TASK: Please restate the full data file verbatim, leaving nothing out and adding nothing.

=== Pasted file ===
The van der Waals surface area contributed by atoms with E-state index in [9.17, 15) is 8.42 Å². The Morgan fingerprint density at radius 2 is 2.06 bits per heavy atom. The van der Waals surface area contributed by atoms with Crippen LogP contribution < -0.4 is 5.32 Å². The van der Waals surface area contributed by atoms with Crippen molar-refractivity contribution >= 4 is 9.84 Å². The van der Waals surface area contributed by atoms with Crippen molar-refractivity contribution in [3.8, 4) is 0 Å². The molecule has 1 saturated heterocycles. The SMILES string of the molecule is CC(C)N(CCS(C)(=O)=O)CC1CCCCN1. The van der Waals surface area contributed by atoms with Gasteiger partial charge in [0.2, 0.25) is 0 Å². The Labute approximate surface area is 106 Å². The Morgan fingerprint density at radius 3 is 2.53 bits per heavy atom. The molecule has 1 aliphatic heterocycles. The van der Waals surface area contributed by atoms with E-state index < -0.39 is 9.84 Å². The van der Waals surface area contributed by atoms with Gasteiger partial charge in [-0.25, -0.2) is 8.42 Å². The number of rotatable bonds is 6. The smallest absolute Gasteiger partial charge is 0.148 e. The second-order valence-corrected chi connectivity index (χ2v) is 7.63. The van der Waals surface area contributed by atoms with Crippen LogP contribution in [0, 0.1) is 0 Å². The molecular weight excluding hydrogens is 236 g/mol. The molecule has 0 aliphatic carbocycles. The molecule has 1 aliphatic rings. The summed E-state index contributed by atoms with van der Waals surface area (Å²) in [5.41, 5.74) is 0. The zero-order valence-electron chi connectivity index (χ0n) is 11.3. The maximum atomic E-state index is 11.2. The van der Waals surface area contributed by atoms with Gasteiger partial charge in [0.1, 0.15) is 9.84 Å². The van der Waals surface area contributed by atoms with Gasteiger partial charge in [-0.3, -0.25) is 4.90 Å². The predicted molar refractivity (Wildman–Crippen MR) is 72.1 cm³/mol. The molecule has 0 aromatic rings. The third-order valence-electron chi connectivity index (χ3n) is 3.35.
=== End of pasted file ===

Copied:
The van der Waals surface area contributed by atoms with E-state index in [9.17, 15) is 8.42 Å². The Morgan fingerprint density at radius 2 is 2.06 bits per heavy atom. The van der Waals surface area contributed by atoms with Crippen LogP contribution < -0.4 is 5.32 Å². The van der Waals surface area contributed by atoms with Crippen molar-refractivity contribution >= 4 is 9.84 Å². The van der Waals surface area contributed by atoms with Crippen molar-refractivity contribution in [3.8, 4) is 0 Å². The molecule has 1 saturated heterocycles. The SMILES string of the molecule is CC(C)N(CCS(C)(=O)=O)CC1CCCCN1. The van der Waals surface area contributed by atoms with Gasteiger partial charge in [0.2, 0.25) is 0 Å². The Labute approximate surface area is 106 Å². The Morgan fingerprint density at radius 3 is 2.53 bits per heavy atom. The molecule has 1 aliphatic heterocycles. The van der Waals surface area contributed by atoms with E-state index < -0.39 is 9.84 Å². The van der Waals surface area contributed by atoms with Gasteiger partial charge in [-0.25, -0.2) is 8.42 Å². The number of rotatable bonds is 6. The smallest absolute Gasteiger partial charge is 0.148 e. The second-order valence-corrected chi connectivity index (χ2v) is 7.63. The van der Waals surface area contributed by atoms with Crippen LogP contribution in [0, 0.1) is 0 Å². The molecular weight excluding hydrogens is 236 g/mol. The molecule has 0 aliphatic carbocycles. The molecule has 1 aliphatic rings. The summed E-state index contributed by atoms with van der Waals surface area (Å²) in [5.41, 5.74) is 0. The zero-order valence-electron chi connectivity index (χ0n) is 11.3. The maximum atomic E-state index is 11.2. The van der Waals surface area contributed by atoms with Gasteiger partial charge in [0.1, 0.15) is 9.84 Å². The van der Waals surface area contributed by atoms with Gasteiger partial charge in [-0.3, -0.25) is 4.90 Å². The predicted molar refractivity (Wildman–Crippen MR) is 72.1 cm³/mol. The molecule has 0 aromatic rings. The third-order valence-electron chi connectivity index (χ3n) is 3.35.